Children Who Dislike Everything

I was going through some papers this weekend and came across an article by Michael Howard that I had printed out called, “Educating the Feeling-will in the Kindergarten” and this quote just popped out at me:

“The defining characteristic of feeling will is the capacity to live deeply into the inner quality of something outside us, knowing and feeling it as if we are within it or it is within us. In the early childhood years a healthy child is naturally inclined to drink in the inner mood and qualities of places and persons.  It is one of the tragedies of our times that the ways of the world, including the life of the family and school, can dull rather than foster this natural soul attachment.  Tragically, many young children come to kindergarten with a sense-nerve disposition already strongly developed.  Their thinking has become prematurely intellectual and abstract, and their feeling life inclines toward strong personal like or dislike.”

I have been seeing so many tiny children yet with so many big opinions.  Have you been seeing this as well?  This, is, of course, not directed toward children struggling with “opinion” due to sensory challenges, autistic spectrum challenges, etc. but more tiny children who just are so in themselves at an early age.

Within the grades, ages six and a half and up, we do work with feelings of sympathy toward something or antipathy toward something.  That is an appropriate vehicle for teaching in the grades, and we elicit these feelings through stories, biography, history in story form, art, color in art, drama, poetry and recitation, singing and playing musical instruments,  modeling and painting, movement, folk dancing and other activities.  The curriculum in the grades  is one of doing in order to learn. It is not one of “after I do my main lesson I will fit those art things in”.  Art is the curriculum.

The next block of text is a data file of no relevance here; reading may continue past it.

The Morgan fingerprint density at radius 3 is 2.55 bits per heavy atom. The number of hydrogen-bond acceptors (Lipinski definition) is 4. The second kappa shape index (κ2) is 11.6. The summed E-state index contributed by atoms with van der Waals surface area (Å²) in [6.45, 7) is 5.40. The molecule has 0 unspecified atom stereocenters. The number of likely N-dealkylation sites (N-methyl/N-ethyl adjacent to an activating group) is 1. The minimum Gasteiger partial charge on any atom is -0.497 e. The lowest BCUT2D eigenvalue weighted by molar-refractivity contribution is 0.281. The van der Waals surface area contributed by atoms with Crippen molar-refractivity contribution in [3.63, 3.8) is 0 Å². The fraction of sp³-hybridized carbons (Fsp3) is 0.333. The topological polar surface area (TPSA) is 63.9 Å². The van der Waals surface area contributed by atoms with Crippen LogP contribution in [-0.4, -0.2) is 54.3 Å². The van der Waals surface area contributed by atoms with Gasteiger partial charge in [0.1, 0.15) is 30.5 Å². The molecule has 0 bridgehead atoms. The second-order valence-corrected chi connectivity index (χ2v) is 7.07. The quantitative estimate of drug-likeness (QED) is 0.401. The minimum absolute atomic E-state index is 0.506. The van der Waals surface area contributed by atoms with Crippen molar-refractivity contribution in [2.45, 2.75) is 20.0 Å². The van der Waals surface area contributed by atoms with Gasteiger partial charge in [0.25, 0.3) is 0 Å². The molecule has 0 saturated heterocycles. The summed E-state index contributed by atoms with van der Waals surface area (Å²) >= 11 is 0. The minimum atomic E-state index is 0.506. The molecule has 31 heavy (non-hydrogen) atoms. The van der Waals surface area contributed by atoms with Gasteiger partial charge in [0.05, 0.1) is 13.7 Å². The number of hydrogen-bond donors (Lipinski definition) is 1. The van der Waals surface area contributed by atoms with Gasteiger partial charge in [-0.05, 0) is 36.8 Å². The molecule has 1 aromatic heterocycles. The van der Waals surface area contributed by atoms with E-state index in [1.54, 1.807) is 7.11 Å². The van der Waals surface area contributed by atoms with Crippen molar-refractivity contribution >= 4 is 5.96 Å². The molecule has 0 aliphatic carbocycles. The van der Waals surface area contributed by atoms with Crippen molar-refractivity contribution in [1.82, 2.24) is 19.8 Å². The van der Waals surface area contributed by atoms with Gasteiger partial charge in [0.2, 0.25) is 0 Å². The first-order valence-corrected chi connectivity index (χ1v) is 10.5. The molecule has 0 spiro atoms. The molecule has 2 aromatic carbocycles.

However, I think in the Early Years of birth through six and  a half/seven,  these strong feelings are stemming from

1.  The cultivation of mood in the home.  Can we surround this small child with what I call “A Christmas Mood” all year long?  You can see this back post about that here:

2.  Too many choices.

3.  Not enough BOUNDARIES.  You can see a back post on that here:

The fine art of parenting is to know when to respect what they child is saying, when to know to respect the child and their developmental stage by setting a boundary and essentially knowing you cannot listen to what they are saying (for example, a small child cannot predict the amount of cavities they will get because they have a strong opinion that they never want to brush their teeth), or when to know this is something whimsical the child is saying and it will flip just a few minutes later.  Anyone who has dealt with a two year old knows what I am talking about!  Even a five or six year old will say many different things, many of them contradictory and if you put so much WEIGHT on their words and trying to meet everything they are SAYING but not telling you through their whole attitude, body, demeanor, etc. you are missing the big picture by focusing only on the words.  Look at and observe the WHOLE child.    In American society at least, we put far too much stock on the individuality of the child and that child’s words.